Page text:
SEC Issues Sample Letter To Public Companies Regarding Climate Change Disclosure

September 29, 2021

Author: James Brusslan

President Biden continues to make responding to climate change one of his highest priorities and is taking measures that will have impacts across the economy.  In this regard, the SEC is expected to issue new regulations which will likely require public companies to compile and disclose specific climate change information.  (See our previous article from July 2021 – “SEC May Soon Require Affirmative Climate Change Disclosure” – for more information.)

The SEC has not yet issued proposed rules, and pending anticipated legal challenges, the rules may not be fully enforceable until early 2023.  Nonetheless, the SEC has made it clear that, based on its 2010 Climate Change Guidance, many public companies have substantial current disclosure requirements.  Public companies should not wait for the new climate change disclosure rules.  Instead, in addition to preparing for the new, more extensive climate change disclosure rules, public companies should review the current requirements, and ensure that they are now addressing climate change in their SEC filings.

On September 22, 2021, the SEC published a “Sample Letter to Companies Regarding Climate Change Disclosures.”  In the introduction, SEC states that a number of its current rules may require disclosure related to climate change.  Such disclosures include: (a) the impact of pending or existing climate change-related legislation, regulations, and existing accords, (b) the indirect consequences of regulation or business trends, and (c) the physical impacts of climate change.  SEC further explains that its Division of Corporate Finance selectively reviews SEC filings.  Based on these reviews, SEC has published a sample letter that the Division may issue to companies regarding their inadequate, or absence of, climate-related disclosures.  The Sample Letter to “ABC Corporation” includes the following comments, which provide insight as to the SEC’s current climate change disclosure expectations:

  1. Explain why you provide more expansive climate-related disclosure in your corporate social responsibility (CSR) report than in your SEC filing.
  2. Disclose the transition risks relating to climate change that may affect your business, financial condition, and results of operations.
  3. Disclose litigation risks relating to climate change and their impacts on the company.
  4. Identify material pending or existing climate change-related legislation, regulations, and international accords and their effect on your business.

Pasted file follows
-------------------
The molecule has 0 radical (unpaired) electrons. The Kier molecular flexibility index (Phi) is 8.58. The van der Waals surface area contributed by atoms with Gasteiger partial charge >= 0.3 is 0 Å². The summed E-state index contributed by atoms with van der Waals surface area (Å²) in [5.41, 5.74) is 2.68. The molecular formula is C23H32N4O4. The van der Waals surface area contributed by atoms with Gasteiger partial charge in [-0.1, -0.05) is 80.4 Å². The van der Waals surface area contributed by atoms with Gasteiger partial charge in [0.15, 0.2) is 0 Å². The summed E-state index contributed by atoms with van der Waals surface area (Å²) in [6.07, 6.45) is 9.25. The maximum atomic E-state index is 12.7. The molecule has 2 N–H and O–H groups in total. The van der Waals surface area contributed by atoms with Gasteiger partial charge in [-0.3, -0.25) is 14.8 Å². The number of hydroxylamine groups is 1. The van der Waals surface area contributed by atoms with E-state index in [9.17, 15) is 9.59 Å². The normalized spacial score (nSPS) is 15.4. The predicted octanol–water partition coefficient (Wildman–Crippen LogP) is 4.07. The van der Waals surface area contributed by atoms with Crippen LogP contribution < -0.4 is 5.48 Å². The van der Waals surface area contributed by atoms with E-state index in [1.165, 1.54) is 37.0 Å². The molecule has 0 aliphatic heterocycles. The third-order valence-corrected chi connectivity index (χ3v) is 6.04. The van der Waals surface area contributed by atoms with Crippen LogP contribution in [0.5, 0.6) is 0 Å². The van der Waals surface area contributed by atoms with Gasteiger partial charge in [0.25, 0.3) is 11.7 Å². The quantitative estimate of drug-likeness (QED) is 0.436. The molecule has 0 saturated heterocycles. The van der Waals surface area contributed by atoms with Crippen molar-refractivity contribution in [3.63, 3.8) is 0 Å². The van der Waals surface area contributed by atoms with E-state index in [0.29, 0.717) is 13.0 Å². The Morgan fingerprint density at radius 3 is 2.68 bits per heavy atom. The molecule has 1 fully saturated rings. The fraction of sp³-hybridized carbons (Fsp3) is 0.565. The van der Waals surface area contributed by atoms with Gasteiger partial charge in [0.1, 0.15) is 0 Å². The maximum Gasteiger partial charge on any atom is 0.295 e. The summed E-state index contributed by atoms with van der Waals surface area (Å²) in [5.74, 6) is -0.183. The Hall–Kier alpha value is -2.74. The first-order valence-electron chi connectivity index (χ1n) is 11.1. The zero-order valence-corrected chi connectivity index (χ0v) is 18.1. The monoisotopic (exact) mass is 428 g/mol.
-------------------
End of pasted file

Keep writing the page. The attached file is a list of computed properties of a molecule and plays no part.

5. Revise your disclosure to identify material past and/or future capital expenditures for climate-related projects.
  6. Discuss indirect consequences of climate-related regulation or business trends such as decreased demand for products that produce greenhouse gas emissions, increased demand for goods that result in lower emissions, competition to develop new products with fewer emissions, increased demand for alternative energy, and reputational risks resulting from operations or products that product material greenhouse gas emissions.
  7. Disclose the physical impacts of climate change on operations/results, including the severity of weather events that could cause floods, fires, water availability and sea level rises, damages from climate change, the potential for indirect climate change impacts affecting major customers or suppliers, decreased agricultural productivity, and the cost of insurance.
  8. Disclose increased compliance costs due to climate change.
  9. Disclose facts about your purchase or sale of climate credits or offsets and the impacts on the business, financial condition, and operations.

The Sample Letter goes on to say that the company and management are responsible for the accuracy and adequacy of the disclosures.

While the SEC has not indicated who will receive the letters, public companies should not wait until the SEC issues its final comprehensive climate change disclosure rule. Instead, public companies would be wise to address the climate change issues outlined in the Sample Letter in their current SEC filings.

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